Gerdiaer rosidents near the swath of the Sardiaer, in the Yellow- 
stone i.lver. 



-i .- 



tk» ureal petrols ware rmde V *»hrwre *n atationa, and 
apeeial patrola ware a»de la the tearofca aUoMl fereat adjoin- 
ing the park, aa Indicated previously la thd* rr«rt. On* ranger 
wa» stationed at Kleetrla, aontena, to aaalat too utate aathorlties 

la patromn? tho ?«no preaerre on the west side of the Tellowatoae 
R*»er, 

Arraeta ana Tl«Mt4aaj of fte frff- 

H* arreeto war* "?ade, and no violation ef r*rulatloaa 
reported, duria* the month of January, United vt-»tea Ceanlasloaer 
John . eldnsn left oa January lath for a vaeetien, hut tee a no 
lnfarned of hla Address wad will return to tho i*rk oa abort no- 
tloe If an arrest la -wde re ulrln* a trial In court. 



9m following named apoelal Tlaltora vlaitad the peak 
•1 :rlnp Jrjw.iry, -vnelyi 

. . . okIo-j, \mWWum o- -Je ;.ll -la:. -.ion 1 
Koroet, i r, meat hue, «i orvleor of the osareka National 
forest, end forest ••ncer oiala, all oa January Z2A la oon*c- 
tlon with our oo-oporatlie arraageusata to eare for tho elk 
horde outalda of tho pare. 

Mr, v. J. Urunar, of Ilea Jtt,. , Montana, and :.r. 
' letor <><:, of :;d#evater, . ..on January loth. In ooanee- 
tlon with their propoaot oontraot to haul freight through the 
park for mln* owner* of ooke, Hra wine, 

. oward lhhald, Chief Oae» ardea of the vanadlaa 
national xarne, aad Ur.floward Satan, of oir, v ,o., .faaumy 15 
to 20, in ooaneetien *lth tho oaptore and ablj*mt of a>0 elk 
to Banff, Canada, for the oevy :*>untatna National • r.-c 

ar,iJeward Jlay». a neral Manager of the Tellowatoae 
;ark C«apla» Coapeny, oa January 17 and Id, la toe latereata 
of hla oeapaay, 

'eodamee . . ryor end llaabeth Jrlsonaaa, owner a 
of the I ark Carlo • hon, left the >ark on January 4 far ireat 
rails, fcntaaa, and Dearer, Colorado* 



Kepresentatlwes of motion . lot-ire corporations 
In tho i^rk during January aa followai 

-16- 



•rait uato of 

- o* , .utter; ty __ ; *l ^ju. ^wlcui Ja_jucS 

BS 

-.2 . iseoflk of lOdy, ,yo« J m.l 



.0 

avyOMtiM : . 

Jatu6 . . i.uoltr of . ovoll, yo« Jan.* 

for t» 

International . L2n *nflo«, . . Jan.19 

Jan* 7 JNH ii.oill l;z;d, .1 «.6 

for to 

•a. J tin, 31 

MHVttf Ui oaoh o? thaao suts %'»a ?lron fca you ay 
wtr*, an* fMBttt MM MM out tot, Mtc ittoao, 

tuul forwnrdod to yoa fr.r a xnral, ho -*-nU zsoaoora cannot to 
glron uooro. as notleo of tho spproYal and water a glron oaoh 

norait h»e not Wu ra«»lY4£. 

ii latOMMim fact in ©oa-vootlon 1.th tbo rislt of 
. Ill it that :»o dwalre-'. to got plotarsa of t movjitalm lion 
hunt, but several attorcpta to do «o fallod Mi tho r»a«on that 
MittiM hit ffuldo, iovo lkine, /no has an oxoollost oaoic of 
houadA aad ii oxpo .-lanood : Laf lions, nor onr rawroro, 

wer atl* u> \>sito *ay lion* in the ark, indie* Sine that thoy 
aro ooaroor in tho nark than vxual. 



iil«ltIl«itMa 

« late frose oror on Doooafcer Uu .'his data 

.-■ -r,. <ld. 

fi tttQrt.iin ffgn.ti*' MM ^hosrs MM bald w«o>dLy at I «ad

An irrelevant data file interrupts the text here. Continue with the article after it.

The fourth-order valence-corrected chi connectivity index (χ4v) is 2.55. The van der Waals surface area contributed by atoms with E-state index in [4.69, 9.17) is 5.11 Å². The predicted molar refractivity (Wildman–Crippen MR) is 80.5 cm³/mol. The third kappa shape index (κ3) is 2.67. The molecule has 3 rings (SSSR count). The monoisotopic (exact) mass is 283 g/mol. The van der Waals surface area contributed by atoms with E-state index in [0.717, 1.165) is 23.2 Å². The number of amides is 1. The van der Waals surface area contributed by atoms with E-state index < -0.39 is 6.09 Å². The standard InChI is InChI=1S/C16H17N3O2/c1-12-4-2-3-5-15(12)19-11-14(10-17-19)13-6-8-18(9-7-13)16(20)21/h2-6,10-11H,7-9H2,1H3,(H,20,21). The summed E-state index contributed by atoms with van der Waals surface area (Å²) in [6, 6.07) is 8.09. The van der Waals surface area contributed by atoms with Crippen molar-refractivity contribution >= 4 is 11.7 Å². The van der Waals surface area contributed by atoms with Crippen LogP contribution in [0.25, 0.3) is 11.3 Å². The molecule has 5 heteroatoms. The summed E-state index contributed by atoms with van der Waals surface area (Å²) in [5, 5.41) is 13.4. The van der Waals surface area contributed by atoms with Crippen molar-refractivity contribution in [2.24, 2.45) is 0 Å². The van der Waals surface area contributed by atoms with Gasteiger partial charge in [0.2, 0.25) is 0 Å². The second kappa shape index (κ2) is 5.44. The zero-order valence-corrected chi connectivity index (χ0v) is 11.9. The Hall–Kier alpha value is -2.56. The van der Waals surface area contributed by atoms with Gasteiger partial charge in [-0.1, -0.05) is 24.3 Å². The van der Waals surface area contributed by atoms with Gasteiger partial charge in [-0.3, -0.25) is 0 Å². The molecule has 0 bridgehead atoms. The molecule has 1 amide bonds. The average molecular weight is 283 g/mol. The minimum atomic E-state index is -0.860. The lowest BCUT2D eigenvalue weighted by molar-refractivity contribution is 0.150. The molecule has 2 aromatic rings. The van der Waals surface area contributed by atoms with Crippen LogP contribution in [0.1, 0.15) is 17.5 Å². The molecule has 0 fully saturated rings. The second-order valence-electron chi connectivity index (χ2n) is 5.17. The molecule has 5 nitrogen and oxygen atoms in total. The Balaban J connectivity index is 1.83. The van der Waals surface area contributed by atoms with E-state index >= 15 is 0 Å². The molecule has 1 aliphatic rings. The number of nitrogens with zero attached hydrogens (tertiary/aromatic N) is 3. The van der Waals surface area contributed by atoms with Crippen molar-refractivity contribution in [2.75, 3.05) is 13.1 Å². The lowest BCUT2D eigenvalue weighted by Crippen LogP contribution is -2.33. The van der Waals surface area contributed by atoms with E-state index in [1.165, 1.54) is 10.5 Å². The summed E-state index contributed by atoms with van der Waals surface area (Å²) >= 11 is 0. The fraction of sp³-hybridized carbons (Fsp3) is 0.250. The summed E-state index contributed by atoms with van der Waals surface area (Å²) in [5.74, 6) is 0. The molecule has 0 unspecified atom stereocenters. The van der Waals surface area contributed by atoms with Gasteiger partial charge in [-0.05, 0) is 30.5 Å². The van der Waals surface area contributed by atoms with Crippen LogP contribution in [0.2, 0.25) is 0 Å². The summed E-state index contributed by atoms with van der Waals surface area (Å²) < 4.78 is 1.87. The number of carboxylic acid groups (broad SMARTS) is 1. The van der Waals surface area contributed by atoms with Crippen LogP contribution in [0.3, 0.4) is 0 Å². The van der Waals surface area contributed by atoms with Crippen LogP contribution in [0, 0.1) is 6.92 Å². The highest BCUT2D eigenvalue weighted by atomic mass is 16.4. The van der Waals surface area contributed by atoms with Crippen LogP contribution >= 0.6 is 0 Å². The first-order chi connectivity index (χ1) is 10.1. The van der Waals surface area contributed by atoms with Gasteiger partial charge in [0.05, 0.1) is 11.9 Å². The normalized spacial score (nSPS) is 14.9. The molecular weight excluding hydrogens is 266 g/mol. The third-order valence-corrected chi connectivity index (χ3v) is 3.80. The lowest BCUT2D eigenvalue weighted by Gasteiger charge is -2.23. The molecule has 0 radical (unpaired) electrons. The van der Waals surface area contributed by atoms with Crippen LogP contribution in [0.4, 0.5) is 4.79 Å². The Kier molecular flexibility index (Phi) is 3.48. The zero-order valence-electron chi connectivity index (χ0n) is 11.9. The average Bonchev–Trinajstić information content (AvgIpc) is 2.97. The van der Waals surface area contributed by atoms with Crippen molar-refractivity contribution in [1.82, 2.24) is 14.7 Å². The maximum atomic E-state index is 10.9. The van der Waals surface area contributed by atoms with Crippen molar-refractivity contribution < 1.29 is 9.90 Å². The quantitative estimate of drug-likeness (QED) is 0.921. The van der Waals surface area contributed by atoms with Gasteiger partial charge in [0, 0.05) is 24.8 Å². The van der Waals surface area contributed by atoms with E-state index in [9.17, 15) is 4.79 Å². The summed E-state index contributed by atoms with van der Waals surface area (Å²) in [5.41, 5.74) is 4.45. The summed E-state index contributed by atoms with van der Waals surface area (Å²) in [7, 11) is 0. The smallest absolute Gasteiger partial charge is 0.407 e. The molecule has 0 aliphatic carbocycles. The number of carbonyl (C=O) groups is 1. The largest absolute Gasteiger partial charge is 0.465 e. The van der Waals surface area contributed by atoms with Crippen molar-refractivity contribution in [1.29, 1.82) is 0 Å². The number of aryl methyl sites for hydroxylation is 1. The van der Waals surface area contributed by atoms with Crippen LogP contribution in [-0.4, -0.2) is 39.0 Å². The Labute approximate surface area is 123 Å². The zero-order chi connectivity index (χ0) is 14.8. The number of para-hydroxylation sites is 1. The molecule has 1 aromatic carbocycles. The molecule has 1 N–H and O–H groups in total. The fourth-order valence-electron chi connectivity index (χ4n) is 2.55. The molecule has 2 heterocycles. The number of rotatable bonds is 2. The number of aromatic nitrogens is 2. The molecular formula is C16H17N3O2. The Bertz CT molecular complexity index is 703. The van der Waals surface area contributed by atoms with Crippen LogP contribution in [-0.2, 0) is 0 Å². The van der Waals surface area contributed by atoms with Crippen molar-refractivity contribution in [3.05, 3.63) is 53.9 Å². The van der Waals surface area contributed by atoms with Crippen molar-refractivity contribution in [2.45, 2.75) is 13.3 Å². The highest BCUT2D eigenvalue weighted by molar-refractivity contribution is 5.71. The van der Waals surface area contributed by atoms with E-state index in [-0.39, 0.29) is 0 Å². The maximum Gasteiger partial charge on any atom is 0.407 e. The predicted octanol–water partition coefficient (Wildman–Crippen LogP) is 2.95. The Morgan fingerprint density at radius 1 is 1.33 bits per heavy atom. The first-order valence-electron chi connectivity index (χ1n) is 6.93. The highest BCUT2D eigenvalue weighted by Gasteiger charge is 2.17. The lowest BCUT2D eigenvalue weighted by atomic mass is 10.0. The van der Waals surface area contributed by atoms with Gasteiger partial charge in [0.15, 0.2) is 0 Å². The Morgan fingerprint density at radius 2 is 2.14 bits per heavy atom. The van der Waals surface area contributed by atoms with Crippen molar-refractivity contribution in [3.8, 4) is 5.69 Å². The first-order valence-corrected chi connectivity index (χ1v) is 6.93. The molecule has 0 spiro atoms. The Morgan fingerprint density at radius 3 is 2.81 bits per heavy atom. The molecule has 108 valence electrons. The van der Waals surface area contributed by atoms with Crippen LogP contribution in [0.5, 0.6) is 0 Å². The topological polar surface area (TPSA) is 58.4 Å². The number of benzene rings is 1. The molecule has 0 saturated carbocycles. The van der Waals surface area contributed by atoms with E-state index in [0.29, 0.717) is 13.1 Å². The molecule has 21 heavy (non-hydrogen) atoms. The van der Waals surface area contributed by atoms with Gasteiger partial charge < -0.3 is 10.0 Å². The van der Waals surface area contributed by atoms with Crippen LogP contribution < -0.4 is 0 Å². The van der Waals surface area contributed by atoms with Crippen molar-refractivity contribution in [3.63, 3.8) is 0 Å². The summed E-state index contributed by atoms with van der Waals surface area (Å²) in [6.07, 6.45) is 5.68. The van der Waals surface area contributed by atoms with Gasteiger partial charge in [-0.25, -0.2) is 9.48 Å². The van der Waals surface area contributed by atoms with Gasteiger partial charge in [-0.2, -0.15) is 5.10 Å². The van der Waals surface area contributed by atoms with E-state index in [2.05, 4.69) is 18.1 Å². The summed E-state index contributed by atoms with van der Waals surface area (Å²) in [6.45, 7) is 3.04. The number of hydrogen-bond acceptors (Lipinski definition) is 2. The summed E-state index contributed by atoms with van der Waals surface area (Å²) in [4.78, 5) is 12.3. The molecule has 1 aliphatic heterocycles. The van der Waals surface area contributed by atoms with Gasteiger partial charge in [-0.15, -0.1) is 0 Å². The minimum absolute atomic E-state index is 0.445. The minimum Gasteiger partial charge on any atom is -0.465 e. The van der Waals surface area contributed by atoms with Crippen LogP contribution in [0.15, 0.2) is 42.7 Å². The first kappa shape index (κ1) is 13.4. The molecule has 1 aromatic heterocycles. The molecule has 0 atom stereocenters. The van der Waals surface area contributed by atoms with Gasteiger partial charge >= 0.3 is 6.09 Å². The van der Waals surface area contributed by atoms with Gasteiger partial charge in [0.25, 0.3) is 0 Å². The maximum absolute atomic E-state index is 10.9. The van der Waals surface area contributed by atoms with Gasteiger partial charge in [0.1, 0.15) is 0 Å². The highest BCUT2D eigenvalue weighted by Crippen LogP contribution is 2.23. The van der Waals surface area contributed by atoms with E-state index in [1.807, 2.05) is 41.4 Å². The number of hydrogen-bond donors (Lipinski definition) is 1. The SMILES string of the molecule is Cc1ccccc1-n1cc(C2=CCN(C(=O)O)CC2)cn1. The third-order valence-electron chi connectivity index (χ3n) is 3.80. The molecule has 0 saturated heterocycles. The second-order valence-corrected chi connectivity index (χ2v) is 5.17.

v ijvar.l.t-f , -o oratioo orraajaaaat 

ootvoun jar* oaployoea >«ct tho roaldoata of ^aMinor, .^ntanow 
Bo adniBBion foso wore ehaiRod* 

teJQVwi T<fi7J«au. -hnrcfc eorriooa **ro hold Orory 
oooond .unac* in th« -Aa;'Ol, b. . , laoooal 

minlator froa aiprsmt, 'Montana* io-Utlrn cle ot readings 
were hold, oaoh undo,, af torno <a, at li30 o'cloo*. 



oaaona of tho <ark one taken during January* 
try ono of our elesrka, -. . . , «r, o orating undo- tho diroofclon 

- 16 - 



of tiw .aiwau . ujoos vuuui i»ure**-» .'bars ara 1*5 ooylo 
residing In «ha park, of otiloh 116 roalde at " trioth 
•>iirla#;a. 



•null vli-Ufc* .. |hg ant 

as the wrsinna os' *•• Nffl Short, ire .ilroad, >'-••»> to - 
fore kaura aa '»_iovaso>m, o:.tana, wa. in ujbo to 

aat Tnl vttau, Canton*, V an ordar fro-, taa oatofflaa 
Depart>arat. >.iu M £V>auA uoaoaaary to arold uaoa. aonfaalon 
of mall aarvioa harotof; :-o ->e* islonod V tea alall*rity of 
aan* to iti* poatuivio* it maoth Put - i-iiva .' r ' is 
of/laially a* Tallowavin* ;>• 

.11 Jm I 

!u»s boom Avrtbar al=j»>d lr aoautlTa 

atarla* of 
the *a»la» >*ailau . 

-• >"' ..'.,. i, .' 1'- ., - , . . . c • „~'.i I iv ; .-;..'. ? 

«or*3| rosorvod 1.0S aaras althi-t lot 1 of this tract far ad- 
uwciiYo dm je 'oraet **?vica *y taaya- 

■ .ttre* frum .Ul font or disposal flu. 02 
«a»'©~. '■■»g oasacmtloa of 

It* eale tJ ;br. Qr«j«l havi ilaa . . I rosorred 

f,r ;-../.<. .i yar.rjso* xtaCv « ?r-00, . ., tlM toalanaa 

of tte Vraat. 

•Tssaati fp a a otafly fr irtfy Massf! aajr taa 

tndleattor.;! f;r *n tarlj e rlge «re wort axaollaat. £hia ra- 
aietica 1 5 taxeao principally on th» fr.ot that ol* id door ara 
sfcaoVUEs their hcrua a^rl'o snaa 'ieual. sn«i teat aeodahnoks 
t] were eo» . c and o^aln oa t'atraarjr 5, 

tndlaatipa; that thftjr ara oat to stay. 

.. •.:: I J. «■ ... I."'.. . , 

"!t» tima?. rv.art af amnios ^lioatad, dua oa* traaa- 
afttfiad, Hfathar it: ■■■* Mia«t aai .'facjxn totaiitaj „25t.80, 
aa oallad far »y forms 10-69 and 10-60, la Inoloaad. rlsasa 
Mkaawladga recast. 

Cordial V /cure, 

• r .i 

Iaolo; iotlng auparlatandont. 

- 
-17-